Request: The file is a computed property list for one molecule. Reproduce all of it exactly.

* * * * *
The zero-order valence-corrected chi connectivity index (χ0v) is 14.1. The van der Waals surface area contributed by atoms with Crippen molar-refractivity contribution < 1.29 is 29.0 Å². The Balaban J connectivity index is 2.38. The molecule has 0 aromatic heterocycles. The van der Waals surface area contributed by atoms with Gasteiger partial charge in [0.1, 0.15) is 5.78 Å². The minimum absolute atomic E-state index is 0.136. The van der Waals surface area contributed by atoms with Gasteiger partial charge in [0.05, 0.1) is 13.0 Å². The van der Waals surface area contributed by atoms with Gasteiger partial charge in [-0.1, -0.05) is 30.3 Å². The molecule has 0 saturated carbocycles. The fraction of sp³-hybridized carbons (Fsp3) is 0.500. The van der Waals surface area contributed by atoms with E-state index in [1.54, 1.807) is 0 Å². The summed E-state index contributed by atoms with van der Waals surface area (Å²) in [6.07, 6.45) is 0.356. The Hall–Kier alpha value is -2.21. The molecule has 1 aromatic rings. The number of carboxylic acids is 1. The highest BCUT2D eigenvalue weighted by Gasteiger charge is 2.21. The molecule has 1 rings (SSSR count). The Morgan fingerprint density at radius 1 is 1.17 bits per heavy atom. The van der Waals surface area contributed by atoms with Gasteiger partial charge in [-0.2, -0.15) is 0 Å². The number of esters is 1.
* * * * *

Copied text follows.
The zero-order valence-corrected chi connectivity index (χ0v) is 14.1. The van der Waals surface area contributed by atoms with Crippen molar-refractivity contribution < 1.29 is 29.0 Å². The Balaban J connectivity index is 2.38. The molecule has 0 aromatic heterocycles. The van der Waals surface area contributed by atoms with Gasteiger partial charge in [0.1, 0.15) is 5.78 Å². The minimum absolute atomic E-state index is 0.136. The van der Waals surface area contributed by atoms with Gasteiger partial charge in [0.05, 0.1) is 13.0 Å². The van der Waals surface area contributed by atoms with Gasteiger partial charge in [-0.1, -0.05) is 30.3 Å². The molecule has 0 saturated carbocycles. The fraction of sp³-hybridized carbons (Fsp3) is 0.500. The van der Waals surface area contributed by atoms with E-state index in [1.54, 1.807) is 0 Å². The summed E-state index contributed by atoms with van der Waals surface area (Å²) in [6.07, 6.45) is 0.356. The Hall–Kier alpha value is -2.21. The molecule has 1 aromatic rings. The number of carboxylic acids is 1. The highest BCUT2D eigenvalue weighted by Gasteiger charge is 2.21. The molecule has 1 rings (SSSR count). The Morgan fingerprint density at radius 1 is 1.17 bits per heavy atom. The van der Waals surface area contributed by atoms with Gasteiger partial charge in [-0.2, -0.15) is 0 Å². The number of esters is 1.